Sept 20, 2018, Schenectady (NY) Daily Gazette: District gathers feedback from parents about improving schools https://dailygazette.com/article/2018/09/20/district-gathers-feedback-from-parents-about-improving-schools … The comments came as part of one of nearly two dozen focus groups the district hosted this week with parents, students, teachers and community members as they gathered input in what the district should focus on in the coming years. In recent years, the district has shifted its approach to handling disruptive student behavior, emphasizing “restorative” practices that aim to address behavior constructively rather than punitively. But the parents said they were worried that approach has come off as overly permissive or even rewarding of behavior that made it difficult for other students to learn. They asked: What does it look like to the students who are behaving themselves in class and trying to study if the disruptive students are allowed to leave the class for a walk or get sent to a special calming space. “Some of the bad kids get rewarded,” Casper said, relaying the kinds of things she said she has heard from her kids. “What do I get for doing what I’m supposed to?” Janine Johnson said she wishes her daughter’s teachers could offer her more attention instead of focusing on disruptive students. She said the bad behavior seemed to be reinforced at times.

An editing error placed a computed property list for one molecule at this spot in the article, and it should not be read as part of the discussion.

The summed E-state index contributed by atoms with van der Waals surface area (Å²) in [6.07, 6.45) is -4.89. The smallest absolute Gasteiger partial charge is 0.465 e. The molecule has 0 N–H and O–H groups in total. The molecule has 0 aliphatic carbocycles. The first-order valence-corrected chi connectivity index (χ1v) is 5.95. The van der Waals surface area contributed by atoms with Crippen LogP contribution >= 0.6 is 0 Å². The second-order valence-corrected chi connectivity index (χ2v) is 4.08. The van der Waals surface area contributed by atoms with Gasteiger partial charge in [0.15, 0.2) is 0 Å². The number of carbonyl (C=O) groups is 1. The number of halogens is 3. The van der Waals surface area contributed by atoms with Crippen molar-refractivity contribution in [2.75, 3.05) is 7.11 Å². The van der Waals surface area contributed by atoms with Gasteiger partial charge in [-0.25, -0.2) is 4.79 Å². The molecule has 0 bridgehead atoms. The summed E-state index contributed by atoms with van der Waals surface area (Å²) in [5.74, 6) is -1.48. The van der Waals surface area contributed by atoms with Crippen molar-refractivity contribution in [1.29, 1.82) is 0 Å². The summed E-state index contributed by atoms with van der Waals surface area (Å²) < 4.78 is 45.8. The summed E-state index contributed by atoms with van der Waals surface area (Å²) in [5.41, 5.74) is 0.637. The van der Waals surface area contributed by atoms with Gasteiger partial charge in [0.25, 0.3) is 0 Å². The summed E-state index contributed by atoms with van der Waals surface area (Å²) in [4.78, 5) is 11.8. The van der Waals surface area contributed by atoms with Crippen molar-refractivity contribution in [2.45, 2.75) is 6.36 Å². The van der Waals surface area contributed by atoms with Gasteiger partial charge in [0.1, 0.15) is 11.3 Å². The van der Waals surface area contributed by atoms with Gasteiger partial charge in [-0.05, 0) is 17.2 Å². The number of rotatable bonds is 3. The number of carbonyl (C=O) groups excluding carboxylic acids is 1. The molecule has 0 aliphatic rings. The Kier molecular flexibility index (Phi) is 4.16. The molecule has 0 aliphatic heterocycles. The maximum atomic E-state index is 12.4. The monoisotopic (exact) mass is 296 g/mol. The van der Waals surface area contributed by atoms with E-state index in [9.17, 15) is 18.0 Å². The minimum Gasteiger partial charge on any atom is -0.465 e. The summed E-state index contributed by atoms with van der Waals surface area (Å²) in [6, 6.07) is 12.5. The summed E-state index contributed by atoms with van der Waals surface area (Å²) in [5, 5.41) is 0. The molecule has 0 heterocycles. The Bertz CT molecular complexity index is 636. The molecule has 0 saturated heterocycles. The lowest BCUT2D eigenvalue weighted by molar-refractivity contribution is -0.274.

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Children today are noticeably different from previous generations, and the proof is in the news coverage we see every day. This site shows you what’s happening in schools around the world. Children are increasingly disabled and chronically ill, and the education system has to accommodate them. Things we've long associated with autism, like sensory issues, repetitive behaviors, anxiety and lack of social skills, are now problems affecting mainstream students. Blame is predictably placed on bad parenting (otherwise known as trauma from home).
Addressing mental health needs is as important as academics for modern educators. This is an unrecognized disaster. The stories here are about children who can’t learn or behave like children have always been expected to. What childhood has become is a chilling portent for the future of mankind.
Anne Dachel, Media editor, Age of Autism
(John Dachel, Tech. assist.)
What will happen in another 4 years? How can we go on like this? This is a national (and international) problem of monumental proportions. We have an entire new class of children who cannot be accommodated by the system: many are manifestly neurologically impaired. Meanwhile, the government and the medical profession sleep on regardless.
UK media editor, Age of Autism
The generation of American children born after 1990 are arguably the sickest generation in the history of our country.
Robert F. Kennedy, Jr.
It seemed to me that with rising autism prevalence, you’d also see rising autism costs to society, and it turns out, the costs are catastrophic.
They calculated that in 2015 autism cost the United States $268 billion and they projected that if autism continues at its current rate, we’re looking at one trillion dollars a year in autism costs by 2025, so within five years.
Toby Rogers, PhD, Political economist
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